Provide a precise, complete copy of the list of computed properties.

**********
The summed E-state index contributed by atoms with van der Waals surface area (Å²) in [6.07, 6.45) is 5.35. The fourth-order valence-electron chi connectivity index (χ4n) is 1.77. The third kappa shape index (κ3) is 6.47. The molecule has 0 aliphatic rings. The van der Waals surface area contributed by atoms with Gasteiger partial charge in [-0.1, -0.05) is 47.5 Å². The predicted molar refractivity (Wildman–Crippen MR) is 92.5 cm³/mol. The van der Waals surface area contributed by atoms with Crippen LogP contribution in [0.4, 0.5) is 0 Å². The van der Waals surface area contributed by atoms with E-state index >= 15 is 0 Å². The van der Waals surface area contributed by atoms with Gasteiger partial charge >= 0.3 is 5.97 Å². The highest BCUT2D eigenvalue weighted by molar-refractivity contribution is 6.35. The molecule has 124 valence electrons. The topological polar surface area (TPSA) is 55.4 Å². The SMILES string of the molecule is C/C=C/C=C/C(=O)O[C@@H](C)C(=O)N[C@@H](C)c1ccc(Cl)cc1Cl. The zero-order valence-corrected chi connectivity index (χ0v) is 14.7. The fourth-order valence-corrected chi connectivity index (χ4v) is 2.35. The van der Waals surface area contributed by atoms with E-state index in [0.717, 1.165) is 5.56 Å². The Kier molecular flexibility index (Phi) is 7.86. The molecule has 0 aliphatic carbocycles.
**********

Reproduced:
The summed E-state index contributed by atoms with van der Waals surface area (Å²) in [6.07, 6.45) is 5.35. The fourth-order valence-electron chi connectivity index (χ4n) is 1.77. The third kappa shape index (κ3) is 6.47. The molecule has 0 aliphatic rings. The van der Waals surface area contributed by atoms with Gasteiger partial charge in [-0.1, -0.05) is 47.5 Å². The predicted molar refractivity (Wildman–Crippen MR) is 92.5 cm³/mol. The van der Waals surface area contributed by atoms with Crippen LogP contribution in [0.4, 0.5) is 0 Å². The van der Waals surface area contributed by atoms with E-state index >= 15 is 0 Å². The van der Waals surface area contributed by atoms with Gasteiger partial charge >= 0.3 is 5.97 Å². The highest BCUT2D eigenvalue weighted by molar-refractivity contribution is 6.35. The molecule has 124 valence electrons. The topological polar surface area (TPSA) is 55.4 Å². The SMILES string of the molecule is C/C=C/C=C/C(=O)O[C@@H](C)C(=O)N[C@@H](C)c1ccc(Cl)cc1Cl. The zero-order valence-corrected chi connectivity index (χ0v) is 14.7. The fourth-order valence-corrected chi connectivity index (χ4v) is 2.35. The van der Waals surface area contributed by atoms with E-state index in [0.717, 1.165) is 5.56 Å². The Kier molecular flexibility index (Phi) is 7.86. The molecule has 0 aliphatic carbocycles.